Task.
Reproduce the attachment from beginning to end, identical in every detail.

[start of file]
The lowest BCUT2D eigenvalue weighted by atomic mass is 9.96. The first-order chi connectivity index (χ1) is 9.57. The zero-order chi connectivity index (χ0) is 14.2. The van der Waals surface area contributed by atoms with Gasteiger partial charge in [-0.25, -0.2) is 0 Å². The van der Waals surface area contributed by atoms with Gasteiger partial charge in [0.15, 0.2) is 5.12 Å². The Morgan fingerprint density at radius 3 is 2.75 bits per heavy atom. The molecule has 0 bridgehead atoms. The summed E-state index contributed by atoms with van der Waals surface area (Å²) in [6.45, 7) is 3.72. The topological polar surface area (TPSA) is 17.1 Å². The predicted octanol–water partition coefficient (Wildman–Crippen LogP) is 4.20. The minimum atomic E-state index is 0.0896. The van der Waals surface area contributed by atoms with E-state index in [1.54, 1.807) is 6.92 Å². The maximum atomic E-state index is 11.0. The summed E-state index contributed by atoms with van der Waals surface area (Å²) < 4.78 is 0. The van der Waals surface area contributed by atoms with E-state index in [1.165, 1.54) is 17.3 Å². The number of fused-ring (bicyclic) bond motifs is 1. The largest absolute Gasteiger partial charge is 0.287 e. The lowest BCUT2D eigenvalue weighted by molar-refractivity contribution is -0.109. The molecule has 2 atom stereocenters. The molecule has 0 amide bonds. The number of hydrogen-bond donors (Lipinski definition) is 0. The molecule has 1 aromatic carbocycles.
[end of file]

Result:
The lowest BCUT2D eigenvalue weighted by atomic mass is 9.96. The first-order chi connectivity index (χ1) is 9.57. The zero-order chi connectivity index (χ0) is 14.2. The van der Waals surface area contributed by atoms with Gasteiger partial charge in [-0.25, -0.2) is 0 Å². The van der Waals surface area contributed by atoms with Gasteiger partial charge in [0.15, 0.2) is 5.12 Å². The Morgan fingerprint density at radius 3 is 2.75 bits per heavy atom. The molecule has 0 bridgehead atoms. The summed E-state index contributed by atoms with van der Waals surface area (Å²) in [6.45, 7) is 3.72. The topological polar surface area (TPSA) is 17.1 Å². The predicted octanol–water partition coefficient (Wildman–Crippen LogP) is 4.20. The minimum atomic E-state index is 0.0896. The van der Waals surface area contributed by atoms with E-state index in [1.54, 1.807) is 6.92 Å². The maximum atomic E-state index is 11.0. The summed E-state index contributed by atoms with van der Waals surface area (Å²) < 4.78 is 0. The van der Waals surface area contributed by atoms with E-state index in [1.165, 1.54) is 17.3 Å². The number of fused-ring (bicyclic) bond motifs is 1. The largest absolute Gasteiger partial charge is 0.287 e. The lowest BCUT2D eigenvalue weighted by molar-refractivity contribution is -0.109. The molecule has 2 atom stereocenters. The molecule has 0 amide bonds. The number of hydrogen-bond donors (Lipinski definition) is 0. The molecule has 1 aromatic carbocycles.